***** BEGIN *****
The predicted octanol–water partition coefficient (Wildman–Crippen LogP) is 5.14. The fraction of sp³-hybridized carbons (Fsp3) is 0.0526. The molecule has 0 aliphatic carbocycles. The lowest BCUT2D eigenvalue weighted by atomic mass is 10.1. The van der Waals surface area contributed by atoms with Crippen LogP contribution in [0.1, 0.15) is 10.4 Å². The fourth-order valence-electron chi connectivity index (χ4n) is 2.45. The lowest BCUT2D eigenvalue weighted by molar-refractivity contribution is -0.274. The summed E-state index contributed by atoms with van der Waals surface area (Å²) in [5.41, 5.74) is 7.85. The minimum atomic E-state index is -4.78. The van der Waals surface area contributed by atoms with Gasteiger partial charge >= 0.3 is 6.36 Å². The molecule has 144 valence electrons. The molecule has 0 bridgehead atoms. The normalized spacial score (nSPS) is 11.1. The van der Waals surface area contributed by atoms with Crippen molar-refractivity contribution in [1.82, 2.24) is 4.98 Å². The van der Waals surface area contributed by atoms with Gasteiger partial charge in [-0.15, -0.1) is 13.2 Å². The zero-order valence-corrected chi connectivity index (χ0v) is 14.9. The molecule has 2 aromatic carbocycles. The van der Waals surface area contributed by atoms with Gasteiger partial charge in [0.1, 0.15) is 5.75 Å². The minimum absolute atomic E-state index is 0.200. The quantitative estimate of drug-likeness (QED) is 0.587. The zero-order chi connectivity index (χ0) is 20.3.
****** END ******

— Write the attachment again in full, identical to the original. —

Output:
The predicted octanol–water partition coefficient (Wildman–Crippen LogP) is 5.14. The fraction of sp³-hybridized carbons (Fsp3) is 0.0526. The molecule has 0 aliphatic carbocycles. The lowest BCUT2D eigenvalue weighted by atomic mass is 10.1. The van der Waals surface area contributed by atoms with Crippen LogP contribution in [0.1, 0.15) is 10.4 Å². The fourth-order valence-electron chi connectivity index (χ4n) is 2.45. The lowest BCUT2D eigenvalue weighted by molar-refractivity contribution is -0.274. The summed E-state index contributed by atoms with van der Waals surface area (Å²) in [5.41, 5.74) is 7.85. The minimum atomic E-state index is -4.78. The van der Waals surface area contributed by atoms with Gasteiger partial charge >= 0.3 is 6.36 Å². The molecule has 144 valence electrons. The molecule has 0 bridgehead atoms. The normalized spacial score (nSPS) is 11.1. The van der Waals surface area contributed by atoms with Crippen molar-refractivity contribution in [1.82, 2.24) is 4.98 Å². The van der Waals surface area contributed by atoms with Gasteiger partial charge in [-0.15, -0.1) is 13.2 Å². The zero-order valence-corrected chi connectivity index (χ0v) is 14.9. The molecule has 2 aromatic carbocycles. The van der Waals surface area contributed by atoms with Gasteiger partial charge in [0.1, 0.15) is 5.75 Å². The minimum absolute atomic E-state index is 0.200. The quantitative estimate of drug-likeness (QED) is 0.587. The zero-order chi connectivity index (χ0) is 20.3.